"But if we move the clot out quickly, the venous valves remain functional," said Dr. Horne.
And that was the theory behind their research. In 1998, Dr. Chang and Dr. Horne began recruiting patients for a clinical trial for treatment of acute deep vein thrombosis.
For almost 15 years, Dr. Chang treated cancer patients who developed blood clots in the neck and arms caused by catheters used during chemotherapy. "We studied and tried different ways of dissolving the clots, but we weren't quite happy with the results from techniques used in the general medical community," said Dr. Chang.
By 1994, Dr. Chang and Dr. Horne decided to test rtPA, a natural protein that was generally used for patients who have had heart attacks. By using a catheter to spray the enzyme directly into the clot, the doctors hoped to dissolve the clot within days, if not hours after treatment. Unlike the other alternative choices of clot dissolving enzymes, rtPA sticks directly to the clot, allowing prolonged enzymatic action, dissolving the clot to restore a channel for blood to flow again. Anticoagulants themselves do not dissolve clots and when patients are placed on anticoagulant therapy alone, their physicians are relying on natural clot-dissolving enzymes to penetrate the clot and dissolve the clot. This is a very slow process when the clot is large and blocks flow of enzyme reaching the area.
"Ideally, patients should get rtPA treatment within two weeks of diagnosis. Referring doctors should not delay if the patient has extensive DVT," said Dr. Chang. "Thrombolytic therapy is very effective when the clot is fresh. Doctors and their patients should not adopt a wait-a-month-and-see approach, because they will miss the period when thrombolytic therapy is most effective."
However, many doctors have been reluctant to support what Dr. Chang and Dr. Horne have found to be successful among patients they have treated with DVT.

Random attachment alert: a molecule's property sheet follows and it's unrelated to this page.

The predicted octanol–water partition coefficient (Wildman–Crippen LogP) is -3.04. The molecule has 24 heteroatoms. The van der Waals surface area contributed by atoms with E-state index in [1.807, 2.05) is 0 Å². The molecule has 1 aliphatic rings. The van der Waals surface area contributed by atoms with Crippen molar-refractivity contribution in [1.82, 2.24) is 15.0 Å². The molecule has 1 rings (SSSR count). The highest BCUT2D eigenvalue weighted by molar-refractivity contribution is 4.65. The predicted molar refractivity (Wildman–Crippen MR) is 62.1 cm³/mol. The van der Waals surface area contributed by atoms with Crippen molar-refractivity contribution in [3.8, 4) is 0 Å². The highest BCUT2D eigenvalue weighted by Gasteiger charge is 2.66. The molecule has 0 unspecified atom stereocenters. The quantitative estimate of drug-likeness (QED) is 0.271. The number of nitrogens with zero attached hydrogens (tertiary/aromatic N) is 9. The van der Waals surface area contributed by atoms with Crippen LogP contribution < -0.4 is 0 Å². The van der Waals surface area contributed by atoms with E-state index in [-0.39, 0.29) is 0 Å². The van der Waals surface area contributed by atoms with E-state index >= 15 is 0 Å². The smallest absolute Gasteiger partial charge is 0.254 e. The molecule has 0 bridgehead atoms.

"We received limited patient referrals from other physicians," said Dr. Chang. "They said it wasn't proven, it doesn't work, it's too dangerous; all information from older studies over 10 years ago. I think this is no longer true and thrombolytic therapy deserves a fresh reevaluation."
And the results are starting to prove him right.
Of the 14 people who have participated in the study, all have had successful results—including Rebecca. Within three days Rebecca was walking. Within a week, she was back to running two miles a day.
"It's not a coincidence that this clotting occurred after Rebecca's pregnancy. We were surprised that it didn't happen during the pregnancy," said Dr. Horne. "However this case was unique because of the severity of it. This is a young, active individual who had pain and swelling in her leg that was not improving with anticoagulants. Eventually, she would have been severely debilitated and crippled."
Blood clots can develop from pregnancy, birth control pills, hormone replacement, cancer, and several other rare situations, according to Dr. Chang. "Many people who are athletic or have an active lifestyle are at a higher risk, especially if they become sedentary or confined to a chair or a bed for a period of time," he said.
That's exactly what happened to Dr. Ryszard Pluta, clinical staff physician, Surgical Neurology, NINDS. After returning from a 17-hour flight from China, Dr. Pluta felt a pain in his right calf. He decided to have an ultrasound and found that he was suffering from economy class syndrome.
This condition results from long hours of minimal movement on an airplane when passengers are crammed into small quarters.
"Nearly ten percent of travelers develop DVT, but less than one percent are actually diagnosed," said Pluta. "Many fly in business class or first class, but the same percentage get DVT."
Pluta was accepted into the clinical study and within a week returned to his regular activities of running, tennis, swimming, and golfing.
"This is a blessing," said Pluta, who now flies more European airlines that remind passengers to stretch and move around every hour to avoid the risk of blood clotting. "The fact that this is giving people a real chance to go back to their normal life is great."
– by Tanya Brown, NIH
This article from the National Institute of Health Web Site, December 2002